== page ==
It is agreed that, any proposition to set up a Harvard in the remotest district of Jharkhand is truly exciting, and that too, when such propositions are accompanied with assurances of fellowships and affordable education, it is perhaps, the most welcoming thing that all students must celebrate about.
The aspiring Indian students in higher education, dream to study in the worlds’ best universities. Setting up a Harvard, or a Yale, or a Princeton in the Ivy League Universities at our districts, or states is like fulfilling the dreams of generations of students. But, can there be a Harvard or Princeton at our native places, small towns, and states, which indiscriminately offer free education for all?
The examples of the ‘world-class’ universities do not present an encouraging picture. The Ivy League Universities or the Stanford or the MIT as mentioned in the policy are famous for the tags of ‘institution per excellence’ – ranging from high-quality sports to academics, they are the ‘all-rounders’. However, they are equally infamous for the social elitism.
The Boston News, in a report titled ‘A Generation Later, Poor are Still Rare at Elite Colleges’reported on August 26, 2014, about the world-class universities in the US which remained ‘bastions of the privileged’. The report mentions, ‘Amid promises to admit more poor students, top colleges educate roughly the same percentage of them as they did a generation ago. This is despite the fact that there are many high school seniors from low-income homes with top grades and scores: twice the percentage in the general population as at elite colleges.’
It is not to call out names of the institutions to be socially elite, but to raise the point on how the system failed to make those institutions socially inclusive. The student-teaching community in India is terrified today because our country already has a decades-old history of oppression and privilege, which kept education away from the disadvantaged section of the vast population in the society for decades. It took generations of hard-work, collective efforts, and forward-thinking people’s wisdom, to inculcate certain values within the system – which remained central to Indian constitution. The illusion of the ‘world-class’ university model which the NEP 2020 presents is a hogwash.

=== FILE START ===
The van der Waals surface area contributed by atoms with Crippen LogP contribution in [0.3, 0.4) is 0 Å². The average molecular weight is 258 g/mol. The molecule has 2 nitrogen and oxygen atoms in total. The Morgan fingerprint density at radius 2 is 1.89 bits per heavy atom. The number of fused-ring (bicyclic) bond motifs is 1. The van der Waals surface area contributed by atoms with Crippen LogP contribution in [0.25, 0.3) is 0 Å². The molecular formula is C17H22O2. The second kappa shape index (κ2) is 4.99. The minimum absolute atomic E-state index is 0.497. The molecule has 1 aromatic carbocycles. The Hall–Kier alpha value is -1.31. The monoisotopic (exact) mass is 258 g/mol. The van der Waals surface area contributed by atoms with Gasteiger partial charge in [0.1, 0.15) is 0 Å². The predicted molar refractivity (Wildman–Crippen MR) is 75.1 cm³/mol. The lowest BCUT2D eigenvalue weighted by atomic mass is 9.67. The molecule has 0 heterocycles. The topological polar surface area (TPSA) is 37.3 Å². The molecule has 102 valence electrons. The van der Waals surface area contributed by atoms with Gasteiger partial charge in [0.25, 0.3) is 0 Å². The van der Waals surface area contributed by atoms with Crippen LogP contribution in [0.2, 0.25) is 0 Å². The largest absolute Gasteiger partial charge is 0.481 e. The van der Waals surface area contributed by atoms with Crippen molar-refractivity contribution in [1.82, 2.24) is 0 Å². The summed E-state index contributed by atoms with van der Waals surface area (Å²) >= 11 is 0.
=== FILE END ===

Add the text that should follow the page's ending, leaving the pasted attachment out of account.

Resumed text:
To sum up this model, it can be best articulated through Prof. Prabhat Patnaik’s take on the ‘world-class’ university model. That is, ‘..the report sees education essentially in narrowly instrumentalist terms, as an aid to the creation of a “knowledge economy”, as a means for running a ten-trillion-dollar economy which India would become in the coming years…The ideal it presents is a system dotted with institutions that are clones of Harvard and Cambridge, which teach modern science and other disciplines with a dash of Hindutva and celebration of Indian “glory”.’
This vision, therefore, would essentially transform India’s education from being a right to a privilege. Ironically, the ‘world-class university’ model as presented in the NEP, goes against the very principle of the well-propagated idea of the BJP to ‘make India a Vishwaguru’. It takes us back again to the elite form of education that existed before, where Ekalavya was denied education because he was not born into family from the privileged Caste.
The experience of Kelly Noel Waldorf’s in Duke is a shared experience that each Indian student from a disadvantaged social location faces in Indian higher educational institutions. Students like Anita or Payal Tadvi and many others are forced to end their lives because of the structural problems and institutional discrimination pervading in the system.
The NEP 2020 brings in a model which will create a society that continues to perpetuate those elite traits prevalent in our society. The aspirations of the nation of having an education system where the child of Ambani and the child of a slum dweller would have access to the same classroom, same education, has gone for a toss. The higher education with the proposed NEP 2020 would be creating a model where the rich are educated with degrees and the rest of the students would merely secure a general qualification, who would be taken as a cheap labour to serve in the so-called ‘knowledge economy’.
Hence, the NEP 2020 needs strong rejection across the country for saving the little that we acquired through our struggles in the advancement of India’s education system.
(The author is a researcher at Tricontinental: Institute for Social Research, currently based in its Delhi office. She is also a fellow of the Globetrotter/People's Dispatch currently, and pursuing a PhD in Philosophy at Jawaharlal Nehru University in New Delhi)
(Views expressed are personal)